AFTER making a big deal last quarter about no longer relying on paid PR wires to distribute its earnings releases, Sun Microsystems, Inc. (NASDAQ: JAVA) has gone back to the traditional approach this quarter.I cannot find an explanation for why the company has decided to once again issue its earnings release first via a PR wire service.
And I cannot fathom why, after urging investors to sign up to get releases via the company’s RSS feeds, the RSS version of the release doesn’t include any financial statements whereas the PR wire service version does.
Stranger still is that Sun switched wire services this quarter. Last quarter, they used PR Newswire. This quarter they’re using Business Wire, which is ironic given the stinging criticism that Business Wire CEO Cathy Baron Tamraz launched at Sun last quarter. She suggested they make bad servers!
All of this just creates the impression that Sun can’t make a decision and stick to it. Everything is haphazard. The left hand doesn’t know what the right hand is doing, and all of that jazz. It’s puzzling behavior for a company that is trying to boost its credibility.
No legal barriers, so what gives?
There doesn’t seem to be any legal reason for Sun to go back to traditional practice. According to this IR Magazine article, the company got no negative feedback on last quarter’s process. Indeed, the National Investor Relations Institute (NIRI) is planning to integrate Sun’s web-first approach into its standards of practice.
Of course, it may simply be that Sun doesn’t explain itself very well. After last quarter’s results, I emailed people at Sun to point out some problems with how they were handling their earnings release distribution. It could just be that they’re trying to fix those issues and weren’t done in time for this quarter’s results.
But anyone who knows anything about credibility should know that consistency is important. And when you’re going to be inconsistent, better to explain yourself ahead of time. Failing to do so can really screw things up for people.
For example, I noticed that Bloomberg made the mistake of writing their story before Sun issued its earnings release, a common practice in the news biz. Their article includes the following incorrect paragraph:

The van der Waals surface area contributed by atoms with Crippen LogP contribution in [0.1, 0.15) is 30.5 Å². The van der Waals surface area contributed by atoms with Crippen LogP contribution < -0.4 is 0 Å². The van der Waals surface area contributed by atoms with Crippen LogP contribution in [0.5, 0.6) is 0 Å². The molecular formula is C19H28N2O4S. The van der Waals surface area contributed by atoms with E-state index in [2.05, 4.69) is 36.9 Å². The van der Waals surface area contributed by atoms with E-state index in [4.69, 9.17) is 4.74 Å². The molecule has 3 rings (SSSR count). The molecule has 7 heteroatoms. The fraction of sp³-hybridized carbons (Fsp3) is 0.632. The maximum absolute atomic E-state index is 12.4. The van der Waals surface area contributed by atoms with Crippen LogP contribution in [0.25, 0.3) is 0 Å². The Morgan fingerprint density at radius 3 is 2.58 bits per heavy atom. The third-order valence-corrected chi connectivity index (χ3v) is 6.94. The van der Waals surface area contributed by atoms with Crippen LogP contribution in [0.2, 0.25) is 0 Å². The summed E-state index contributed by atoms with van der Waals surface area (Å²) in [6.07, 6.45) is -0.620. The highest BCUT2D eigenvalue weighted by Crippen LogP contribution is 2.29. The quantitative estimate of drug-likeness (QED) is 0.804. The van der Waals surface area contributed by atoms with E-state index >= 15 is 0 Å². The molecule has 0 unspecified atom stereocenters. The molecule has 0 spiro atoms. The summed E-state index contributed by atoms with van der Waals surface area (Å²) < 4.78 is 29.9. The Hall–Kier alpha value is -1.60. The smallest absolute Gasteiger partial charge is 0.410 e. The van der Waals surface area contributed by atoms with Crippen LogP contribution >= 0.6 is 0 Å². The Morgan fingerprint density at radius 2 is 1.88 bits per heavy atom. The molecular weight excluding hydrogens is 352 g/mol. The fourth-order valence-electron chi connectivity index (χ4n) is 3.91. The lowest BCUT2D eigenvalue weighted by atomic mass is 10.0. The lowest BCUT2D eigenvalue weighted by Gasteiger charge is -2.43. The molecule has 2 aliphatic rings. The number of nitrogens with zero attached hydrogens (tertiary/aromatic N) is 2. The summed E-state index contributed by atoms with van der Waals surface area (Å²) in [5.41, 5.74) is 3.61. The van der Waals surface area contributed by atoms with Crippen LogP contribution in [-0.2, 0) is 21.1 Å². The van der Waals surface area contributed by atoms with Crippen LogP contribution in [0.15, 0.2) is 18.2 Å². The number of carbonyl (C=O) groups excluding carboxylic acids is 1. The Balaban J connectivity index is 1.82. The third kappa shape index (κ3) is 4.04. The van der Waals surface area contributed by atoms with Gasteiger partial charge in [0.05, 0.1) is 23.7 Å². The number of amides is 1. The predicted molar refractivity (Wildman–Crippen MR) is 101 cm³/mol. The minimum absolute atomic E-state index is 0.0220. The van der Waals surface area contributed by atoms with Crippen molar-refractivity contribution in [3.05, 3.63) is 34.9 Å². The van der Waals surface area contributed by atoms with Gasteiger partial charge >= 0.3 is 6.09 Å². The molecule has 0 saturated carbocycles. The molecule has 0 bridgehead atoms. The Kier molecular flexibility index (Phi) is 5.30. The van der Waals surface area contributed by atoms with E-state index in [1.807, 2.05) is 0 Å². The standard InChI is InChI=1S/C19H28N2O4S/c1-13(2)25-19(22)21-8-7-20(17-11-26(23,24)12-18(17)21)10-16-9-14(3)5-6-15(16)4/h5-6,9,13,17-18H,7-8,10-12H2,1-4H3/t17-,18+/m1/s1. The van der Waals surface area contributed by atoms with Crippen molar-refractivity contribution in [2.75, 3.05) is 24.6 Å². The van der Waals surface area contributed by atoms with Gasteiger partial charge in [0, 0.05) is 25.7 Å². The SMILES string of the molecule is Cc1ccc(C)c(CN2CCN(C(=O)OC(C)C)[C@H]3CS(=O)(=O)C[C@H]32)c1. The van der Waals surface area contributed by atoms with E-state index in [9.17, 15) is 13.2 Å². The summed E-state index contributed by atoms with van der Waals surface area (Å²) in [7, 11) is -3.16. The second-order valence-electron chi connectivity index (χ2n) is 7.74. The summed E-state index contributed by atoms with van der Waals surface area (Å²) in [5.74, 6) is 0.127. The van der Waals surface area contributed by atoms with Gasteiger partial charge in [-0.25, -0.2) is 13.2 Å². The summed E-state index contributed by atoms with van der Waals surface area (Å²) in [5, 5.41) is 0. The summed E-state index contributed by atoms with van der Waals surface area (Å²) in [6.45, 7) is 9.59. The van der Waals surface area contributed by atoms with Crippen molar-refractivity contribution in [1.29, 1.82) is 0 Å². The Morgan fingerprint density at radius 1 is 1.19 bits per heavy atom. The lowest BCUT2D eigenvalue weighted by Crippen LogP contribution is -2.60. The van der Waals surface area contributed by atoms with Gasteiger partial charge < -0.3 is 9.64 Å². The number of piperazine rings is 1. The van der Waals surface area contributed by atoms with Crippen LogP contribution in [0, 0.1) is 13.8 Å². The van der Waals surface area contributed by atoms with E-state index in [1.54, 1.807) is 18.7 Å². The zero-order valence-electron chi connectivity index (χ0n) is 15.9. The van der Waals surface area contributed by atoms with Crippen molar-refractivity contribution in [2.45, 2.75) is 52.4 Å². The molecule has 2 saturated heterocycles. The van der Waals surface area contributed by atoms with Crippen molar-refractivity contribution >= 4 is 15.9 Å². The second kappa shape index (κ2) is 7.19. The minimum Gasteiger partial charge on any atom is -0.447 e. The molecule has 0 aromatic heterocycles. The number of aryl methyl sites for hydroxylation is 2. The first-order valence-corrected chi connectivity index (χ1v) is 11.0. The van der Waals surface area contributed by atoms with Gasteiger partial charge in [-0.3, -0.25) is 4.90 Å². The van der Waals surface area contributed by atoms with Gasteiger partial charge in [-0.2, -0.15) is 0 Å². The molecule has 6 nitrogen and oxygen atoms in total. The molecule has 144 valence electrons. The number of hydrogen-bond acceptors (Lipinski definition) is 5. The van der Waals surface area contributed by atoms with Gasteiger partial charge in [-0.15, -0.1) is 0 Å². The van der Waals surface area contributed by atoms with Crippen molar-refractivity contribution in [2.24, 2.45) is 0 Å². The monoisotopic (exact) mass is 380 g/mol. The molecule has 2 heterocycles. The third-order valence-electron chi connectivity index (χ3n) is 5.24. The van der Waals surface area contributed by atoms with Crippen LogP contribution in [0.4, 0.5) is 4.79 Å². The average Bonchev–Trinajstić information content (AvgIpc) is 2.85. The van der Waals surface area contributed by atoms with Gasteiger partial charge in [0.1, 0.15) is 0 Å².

It was the second quarter the company sent its earnings report through an Internet feed, as well as distributing it as a U.S. Securities and Exchange filing and PR Newswire statement. Schwartz, who uses his blog to announce company news, has spoken with the SEC about making investor news available on the Internet. Sun has said all investors should have access to the same information that’s available on subscription wire services.
What’s wrong with the above paragraph? Firstly, Sun didn’t do anything different this quarter from what almost every other company does. The difference was last quarter, Q4, when they put the information on the Web 10 minutes ahead of sending out a press release. This quarter they sent the press release first. Secondly, they didn’t use PR Newswire, they used Business Wire this time. Third, Schwartz hasn’t spoken to the SEC about “making investor news available on the Internet.” He’s asked about putting the information on the Web only, rather than paying to have it distributed via PR wire services as well.
Update: Received the following response from Dana Lengkeek in Sun’s corporate communications department:
I am with Sun’s PR team and read your posting about the distribution of our earnings announcement. I wanted to clarify and provide some background. Sun has always been a proponent of openness and transparency and has asked the SEC to enhance the Reg FD requirements to leverage the Internet and provide greater access to critical company information. Leveraging the Internet to deliver company news complements and strengthens existing requirements and ensures access beyond proprietary outlets. In addition to traditional press release distribution and SEC filings, over the last two quarters, Sun has utilized its company website to provide access to its quarterly earnings results. The company has also used RSS feeds to enable subscribers to receive the information directly. Sun will continue to build upon traditional distribution methods and leverage technology and the network to deliver company information to all interested parties.
The response doesn’t actually answer the question of why they changed back to the old approach after making such a big deal of their web-first approach last quarter. And to say that Sun has “over the last two quarters” been putting its earnings releases on its website is not accurate. It’s been doing so since at least 1996, according to archive.org. As for distributing its earnings releases via RSS, Sun has been doing so for the past four quarters, not two. It’s right there in their feed.
I’m not sure what’s going on, but it doesn’t look like people at Sun do either.